In crustal refraction experiments, the crucial deeply refracted and head wave arrivals often have a low signal-to-noise ratio. A method to aid in the picking of noisy refraction data is presented which is applicable to any branch of a seismic section whose waveform is approximately invariant throughout the branch. The technique exploits the spatial correlation of arrivals and is based on the lateral coherency which results if the refracted arrivals are aligned by applying appropriate time shifts to each trace of the branch. The alignment of arrivals occurs iteratively and is accomplished through a cross-correlation of each trace with the stack of the section of the previous iteration. The iteration yielding the section with the highest degree of lateral coherency (semblance) is used to extract the travel-time pick of each trace. The pick, plus a possible d.c. component, is the negative of the time shift required to achieve arrival alignment.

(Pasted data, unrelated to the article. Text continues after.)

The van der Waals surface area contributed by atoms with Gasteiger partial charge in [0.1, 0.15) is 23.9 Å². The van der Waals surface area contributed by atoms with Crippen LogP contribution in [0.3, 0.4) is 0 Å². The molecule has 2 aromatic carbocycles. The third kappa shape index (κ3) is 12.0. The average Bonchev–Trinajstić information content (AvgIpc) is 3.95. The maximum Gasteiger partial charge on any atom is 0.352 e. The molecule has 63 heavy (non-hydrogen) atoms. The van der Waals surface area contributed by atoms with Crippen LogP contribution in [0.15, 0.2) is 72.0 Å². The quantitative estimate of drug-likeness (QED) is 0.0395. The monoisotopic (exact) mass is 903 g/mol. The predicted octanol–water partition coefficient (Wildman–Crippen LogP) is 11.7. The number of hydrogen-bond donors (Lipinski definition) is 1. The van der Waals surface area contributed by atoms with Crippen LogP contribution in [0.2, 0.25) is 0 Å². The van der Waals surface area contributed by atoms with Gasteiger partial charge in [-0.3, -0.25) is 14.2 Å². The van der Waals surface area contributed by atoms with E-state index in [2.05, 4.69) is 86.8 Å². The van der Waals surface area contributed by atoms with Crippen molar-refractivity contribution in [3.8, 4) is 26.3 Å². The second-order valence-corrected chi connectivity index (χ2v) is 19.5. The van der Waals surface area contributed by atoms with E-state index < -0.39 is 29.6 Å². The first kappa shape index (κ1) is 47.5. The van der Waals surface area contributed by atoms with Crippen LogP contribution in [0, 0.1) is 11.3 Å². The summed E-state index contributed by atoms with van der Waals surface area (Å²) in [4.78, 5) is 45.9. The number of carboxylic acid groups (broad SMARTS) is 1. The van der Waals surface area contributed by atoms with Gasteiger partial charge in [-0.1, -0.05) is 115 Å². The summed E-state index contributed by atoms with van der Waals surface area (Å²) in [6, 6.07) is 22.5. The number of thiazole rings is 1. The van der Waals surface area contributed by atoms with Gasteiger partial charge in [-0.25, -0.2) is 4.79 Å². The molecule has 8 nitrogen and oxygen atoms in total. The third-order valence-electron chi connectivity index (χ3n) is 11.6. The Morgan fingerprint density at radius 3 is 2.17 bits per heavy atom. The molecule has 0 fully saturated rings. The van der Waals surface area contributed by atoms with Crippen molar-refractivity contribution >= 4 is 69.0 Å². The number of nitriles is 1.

Two modifications can improve the performance of the picking routine. To prevent a cycle skipping problem, a Monte Carlo technique is implemented in which the cross-correlation function is transformed into a probability distribution so that the lag corresponding to the maximum cross-correlation is most probably selected. Second, to increase the coherency of the arrivals, a spectral balancing technique is applied in either the time or frequency domain.
The picking routine is applied to both a synthetic and real data example, and the results suggest that the routine can be applied successfully to data with a signal-to-noise ratio as low as one. Also, the Monte Carlo procedure together with spectral balancing increases the final semblance over that obtained with the unmodified method.